Bell has announced that it’s on track to deliver Wireless Home Internet coverage to almost 50 percent of the company’s target footprint with an additional 80,000 homes by the end of 2020. The Wireless Home Internet program will cover more than 350,000 homes with enhanced 50Mbps downloads and 10Mbps uploads (50/10) internet.
The Wireless Home Internet (WHI) program leverages Bell’s fibre and wireless networks to provide broadband internet access to small towns, rural communities and other hard-to-reach locations. The program is already available to roughly 400,000 households in Ontario and Quebec and Bell expects it to ultimately reach a million homes in Newfoundland and Labrador, Nova Scotia, Prince Edward Island, New Brunswick, Quebec, Ontario and Manitoba.
Bell noted in a press release that it accelerated the WHI rollout plan to 137,000 more locations than originally planned in response to COVID-19. The company also previously announced it would double download speeds to the 50/10 that’s currently available for approximately 300,000 homes this fall and for the beginning of the WHI rollout in Atlantic Canada.
“Bell’s Wireless Home Internet has been a game changer for Canadians in rural communities, bringing full broadband Internet access to traditionally underserved areas and regions previously unserved by any carrier,” said Mirko Bibic, president and CEO of BCE Inc. and Bell Canada in the release.
Bibic also noted that Bell fully funds the WHI program, but says it’s “enabled by a federal government policy environment that fosters investment in critical network infrastructure.”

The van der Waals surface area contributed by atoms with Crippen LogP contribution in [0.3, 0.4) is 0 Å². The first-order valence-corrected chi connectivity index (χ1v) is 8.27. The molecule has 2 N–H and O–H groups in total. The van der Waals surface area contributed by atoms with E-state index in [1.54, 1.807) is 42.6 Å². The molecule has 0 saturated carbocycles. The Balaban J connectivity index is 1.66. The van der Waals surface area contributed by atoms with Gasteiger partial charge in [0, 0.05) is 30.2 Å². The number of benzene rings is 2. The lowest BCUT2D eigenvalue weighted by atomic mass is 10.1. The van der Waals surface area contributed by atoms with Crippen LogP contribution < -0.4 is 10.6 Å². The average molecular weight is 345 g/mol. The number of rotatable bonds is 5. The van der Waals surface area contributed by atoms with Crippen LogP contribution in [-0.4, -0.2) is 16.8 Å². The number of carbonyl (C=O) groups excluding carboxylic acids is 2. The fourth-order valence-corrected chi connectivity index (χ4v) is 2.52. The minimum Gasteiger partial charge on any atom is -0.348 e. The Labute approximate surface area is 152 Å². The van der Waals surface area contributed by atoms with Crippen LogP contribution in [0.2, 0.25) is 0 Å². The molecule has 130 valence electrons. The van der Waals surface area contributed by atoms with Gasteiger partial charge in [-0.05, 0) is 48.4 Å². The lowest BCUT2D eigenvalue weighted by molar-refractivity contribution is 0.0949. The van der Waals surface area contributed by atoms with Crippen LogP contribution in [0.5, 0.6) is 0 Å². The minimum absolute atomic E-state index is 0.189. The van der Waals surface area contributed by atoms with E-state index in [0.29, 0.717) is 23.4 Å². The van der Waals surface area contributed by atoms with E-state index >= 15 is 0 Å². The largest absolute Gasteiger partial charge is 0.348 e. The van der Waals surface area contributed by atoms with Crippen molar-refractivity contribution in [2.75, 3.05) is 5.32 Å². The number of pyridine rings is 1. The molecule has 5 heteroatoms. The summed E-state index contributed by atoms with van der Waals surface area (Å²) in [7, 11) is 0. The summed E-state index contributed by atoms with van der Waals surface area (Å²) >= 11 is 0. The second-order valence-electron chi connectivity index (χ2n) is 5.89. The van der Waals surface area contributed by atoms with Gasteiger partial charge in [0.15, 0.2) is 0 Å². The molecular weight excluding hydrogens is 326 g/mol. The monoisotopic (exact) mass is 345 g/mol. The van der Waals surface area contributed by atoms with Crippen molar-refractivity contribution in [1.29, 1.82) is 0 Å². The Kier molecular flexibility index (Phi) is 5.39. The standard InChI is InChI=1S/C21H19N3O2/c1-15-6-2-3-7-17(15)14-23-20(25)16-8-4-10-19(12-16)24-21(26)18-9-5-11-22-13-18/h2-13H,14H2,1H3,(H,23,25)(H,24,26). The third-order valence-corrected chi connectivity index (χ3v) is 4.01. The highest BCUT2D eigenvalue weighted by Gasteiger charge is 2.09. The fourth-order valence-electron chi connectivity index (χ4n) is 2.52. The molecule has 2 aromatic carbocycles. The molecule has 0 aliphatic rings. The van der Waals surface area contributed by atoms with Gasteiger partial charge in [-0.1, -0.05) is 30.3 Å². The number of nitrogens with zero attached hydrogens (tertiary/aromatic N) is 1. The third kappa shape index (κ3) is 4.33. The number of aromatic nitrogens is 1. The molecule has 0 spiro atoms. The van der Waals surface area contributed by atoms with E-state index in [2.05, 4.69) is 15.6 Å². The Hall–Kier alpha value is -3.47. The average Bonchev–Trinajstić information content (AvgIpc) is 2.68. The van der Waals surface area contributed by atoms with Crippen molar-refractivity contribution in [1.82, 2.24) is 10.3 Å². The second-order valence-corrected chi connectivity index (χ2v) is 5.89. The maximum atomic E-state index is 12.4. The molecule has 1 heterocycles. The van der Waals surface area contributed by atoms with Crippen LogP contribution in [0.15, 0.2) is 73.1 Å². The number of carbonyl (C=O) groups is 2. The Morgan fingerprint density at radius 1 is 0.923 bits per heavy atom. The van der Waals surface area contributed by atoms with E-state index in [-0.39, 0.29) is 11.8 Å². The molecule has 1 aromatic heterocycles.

Bell cites Bains’ comment that lowered wholesale rates could impact rural investment
The Bell press release goes on to mention Minister of Innovation, Science and Industry Navdeep Bains’ recent statement about wholesale rates. Specifically, the release quotes Bains’ comment that the CRTC’s changes to wholesale rates could “undermine investment in high-quality networks, particularly in rural and remote areas.”
Back in August 2019, the CRTC found that incumbent networks had inflated the wholesale rates, which smaller internet service providers (ISPs) pay to incumbents to access the network and offer service to customers. The CRTC than lowered wholesale rates to an appropriate level and ordered incumbents to pay back the difference.
Considering Bell was among the big telecom incumbents that fought the CRTC’s wholesale rate ruling, the inclusion of Bains’ statement comes across as a vague threat. Big telecom appears to have held investment in rural infrastructure hostage to sway the government into backing off on lowering wholesale rates, which would in turn, allow for more competition from smaller ISPs and lower prices for all Canadians.
However, the Federal Court of Appeals has dismissed the incumbents’ appeal of the CRTC wholesale rates decision. Barring an escalation to the Supreme Court, the lowered rates should stand. It remains to be seen if incumbents begin pulling investments in rural expansion as a result.
Those interested can learn more about Bell’s WHI service here.